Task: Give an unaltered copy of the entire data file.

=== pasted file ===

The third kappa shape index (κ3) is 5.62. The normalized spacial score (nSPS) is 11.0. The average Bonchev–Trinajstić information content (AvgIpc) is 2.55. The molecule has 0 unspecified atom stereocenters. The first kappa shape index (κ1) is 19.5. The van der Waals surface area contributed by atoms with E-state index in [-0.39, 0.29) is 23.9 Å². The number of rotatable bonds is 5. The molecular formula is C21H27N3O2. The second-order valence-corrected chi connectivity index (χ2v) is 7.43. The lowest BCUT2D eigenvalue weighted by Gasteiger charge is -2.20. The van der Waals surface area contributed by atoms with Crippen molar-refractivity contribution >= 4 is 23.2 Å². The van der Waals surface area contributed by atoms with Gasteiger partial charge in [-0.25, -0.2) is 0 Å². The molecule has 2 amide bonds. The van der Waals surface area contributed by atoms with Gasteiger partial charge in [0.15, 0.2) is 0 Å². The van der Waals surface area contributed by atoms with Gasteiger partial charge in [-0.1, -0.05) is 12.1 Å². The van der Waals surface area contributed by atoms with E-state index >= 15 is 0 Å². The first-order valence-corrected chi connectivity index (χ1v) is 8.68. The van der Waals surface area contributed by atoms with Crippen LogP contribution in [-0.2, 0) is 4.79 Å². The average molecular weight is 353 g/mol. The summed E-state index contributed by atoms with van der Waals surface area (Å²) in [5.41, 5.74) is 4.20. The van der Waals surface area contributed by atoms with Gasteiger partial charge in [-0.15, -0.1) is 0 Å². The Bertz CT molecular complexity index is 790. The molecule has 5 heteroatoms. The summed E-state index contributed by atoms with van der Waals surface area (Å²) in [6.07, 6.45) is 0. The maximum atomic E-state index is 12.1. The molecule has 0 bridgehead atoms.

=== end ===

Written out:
The third kappa shape index (κ3) is 5.62. The normalized spacial score (nSPS) is 11.0. The average Bonchev–Trinajstić information content (AvgIpc) is 2.55. The molecule has 0 unspecified atom stereocenters. The first kappa shape index (κ1) is 19.5. The van der Waals surface area contributed by atoms with E-state index in [-0.39, 0.29) is 23.9 Å². The number of rotatable bonds is 5. The molecular formula is C21H27N3O2. The second-order valence-corrected chi connectivity index (χ2v) is 7.43. The lowest BCUT2D eigenvalue weighted by Gasteiger charge is -2.20. The van der Waals surface area contributed by atoms with Crippen molar-refractivity contribution >= 4 is 23.2 Å². The van der Waals surface area contributed by atoms with Gasteiger partial charge in [-0.25, -0.2) is 0 Å². The molecule has 2 amide bonds. The van der Waals surface area contributed by atoms with Gasteiger partial charge in [0.15, 0.2) is 0 Å². The van der Waals surface area contributed by atoms with Gasteiger partial charge in [-0.1, -0.05) is 12.1 Å². The van der Waals surface area contributed by atoms with E-state index >= 15 is 0 Å². The first-order valence-corrected chi connectivity index (χ1v) is 8.68. The van der Waals surface area contributed by atoms with Crippen LogP contribution in [-0.2, 0) is 4.79 Å². The average molecular weight is 353 g/mol. The summed E-state index contributed by atoms with van der Waals surface area (Å²) in [5.41, 5.74) is 4.20. The van der Waals surface area contributed by atoms with Gasteiger partial charge in [-0.15, -0.1) is 0 Å². The Bertz CT molecular complexity index is 790. The molecule has 5 heteroatoms. The summed E-state index contributed by atoms with van der Waals surface area (Å²) in [6.07, 6.45) is 0. The maximum atomic E-state index is 12.1. The molecule has 0 bridgehead atoms.